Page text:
05 January 2006 | Rebecca Ellinor
Although the UK's construction industry continued to grow in December, it did so at its slowest rate for seven months.
The result was revealed in the latest CIPS Purchasing Managers' Index (PMI) - a seasonally adjusted index designed to measure the overall health of the construction economy in which a figure above 50 indicates growth.
The overall figure was 52.6 - a drop on November's index of 54.2.
For the third consecutive month, commercial building was the only one of the three sub-sectors - which also include housing and civil engineering - to register a rise in activity. However, its overall figure of 54.1 still represented a fall on November's 56.6 index.
House building was down for the third month in a row, with an index of 49.6. The weakest performing area was civil engineering, which fell to 47.4.
The seasonally adjusted new orders index registered 54.4. While this still represents a rise, the report said it was the least noticeable increase for 41 months amid reports from some firms that they had experienced a drop in enquiries from clients and confirmations for projects.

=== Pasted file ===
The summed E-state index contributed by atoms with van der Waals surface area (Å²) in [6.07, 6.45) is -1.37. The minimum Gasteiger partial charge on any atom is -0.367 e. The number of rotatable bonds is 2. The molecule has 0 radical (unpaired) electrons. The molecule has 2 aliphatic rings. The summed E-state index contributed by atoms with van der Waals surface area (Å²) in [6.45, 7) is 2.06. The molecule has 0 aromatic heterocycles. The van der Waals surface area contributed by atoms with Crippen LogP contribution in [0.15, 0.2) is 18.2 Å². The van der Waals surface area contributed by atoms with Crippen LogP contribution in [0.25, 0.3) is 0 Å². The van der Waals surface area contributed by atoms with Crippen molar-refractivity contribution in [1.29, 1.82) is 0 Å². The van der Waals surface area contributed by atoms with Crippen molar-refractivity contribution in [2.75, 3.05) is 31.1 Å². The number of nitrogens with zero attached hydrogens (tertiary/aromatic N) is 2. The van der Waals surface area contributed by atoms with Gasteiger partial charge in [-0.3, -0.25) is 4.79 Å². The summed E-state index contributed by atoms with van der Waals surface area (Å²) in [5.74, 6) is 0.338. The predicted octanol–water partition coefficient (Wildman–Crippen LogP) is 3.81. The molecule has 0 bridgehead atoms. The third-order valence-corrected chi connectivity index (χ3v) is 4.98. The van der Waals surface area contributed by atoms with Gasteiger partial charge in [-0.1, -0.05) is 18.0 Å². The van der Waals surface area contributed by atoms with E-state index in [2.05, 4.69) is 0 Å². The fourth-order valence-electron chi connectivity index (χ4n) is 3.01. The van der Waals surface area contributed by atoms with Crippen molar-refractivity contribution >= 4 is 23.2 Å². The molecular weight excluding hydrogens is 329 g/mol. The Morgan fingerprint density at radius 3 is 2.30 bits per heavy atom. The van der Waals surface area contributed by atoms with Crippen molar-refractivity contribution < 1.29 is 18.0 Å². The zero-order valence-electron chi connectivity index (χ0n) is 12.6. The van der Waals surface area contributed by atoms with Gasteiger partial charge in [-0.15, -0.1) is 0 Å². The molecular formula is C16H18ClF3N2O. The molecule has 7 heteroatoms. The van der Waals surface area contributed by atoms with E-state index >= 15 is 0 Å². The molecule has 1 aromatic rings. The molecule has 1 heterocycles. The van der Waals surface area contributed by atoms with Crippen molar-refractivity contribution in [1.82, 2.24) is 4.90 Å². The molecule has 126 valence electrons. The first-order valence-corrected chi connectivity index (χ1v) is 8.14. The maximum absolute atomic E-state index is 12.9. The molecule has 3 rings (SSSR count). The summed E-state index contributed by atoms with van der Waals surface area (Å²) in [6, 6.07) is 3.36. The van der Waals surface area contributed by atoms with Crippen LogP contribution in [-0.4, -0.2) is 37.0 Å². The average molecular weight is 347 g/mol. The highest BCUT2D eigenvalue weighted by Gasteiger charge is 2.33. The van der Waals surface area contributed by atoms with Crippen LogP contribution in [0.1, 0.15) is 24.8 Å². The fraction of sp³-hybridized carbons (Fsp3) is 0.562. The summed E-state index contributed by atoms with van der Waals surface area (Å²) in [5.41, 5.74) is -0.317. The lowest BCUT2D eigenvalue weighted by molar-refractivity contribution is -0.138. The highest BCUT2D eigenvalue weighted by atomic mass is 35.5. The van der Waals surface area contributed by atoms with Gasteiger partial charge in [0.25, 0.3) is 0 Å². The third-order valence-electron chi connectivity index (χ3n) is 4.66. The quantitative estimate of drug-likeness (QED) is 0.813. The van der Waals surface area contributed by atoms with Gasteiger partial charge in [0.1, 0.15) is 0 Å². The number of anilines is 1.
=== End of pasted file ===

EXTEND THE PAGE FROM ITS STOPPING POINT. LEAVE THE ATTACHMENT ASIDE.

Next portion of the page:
Employment growth continued for the 81st successive month despite the dip, although the rate of hiring slipped to its weakest for five months.
The volume of building materials bought also grew but again at a more modest rate. The quantity of purchases index registered 51.2.
Lead-times continued to increase and input costs rose to an 11-month high with the industry particularly noting rises in the price of oil, steel and copper.
However construction firms remained positive about the outlook for the next 12 months, with the future business activity index unchanged from the previous month's figure of 75.1.
Roy Ayliffe, CIPS director of professional practice, said confidence was "driven by strong demand for construction work and capacity expansion plans".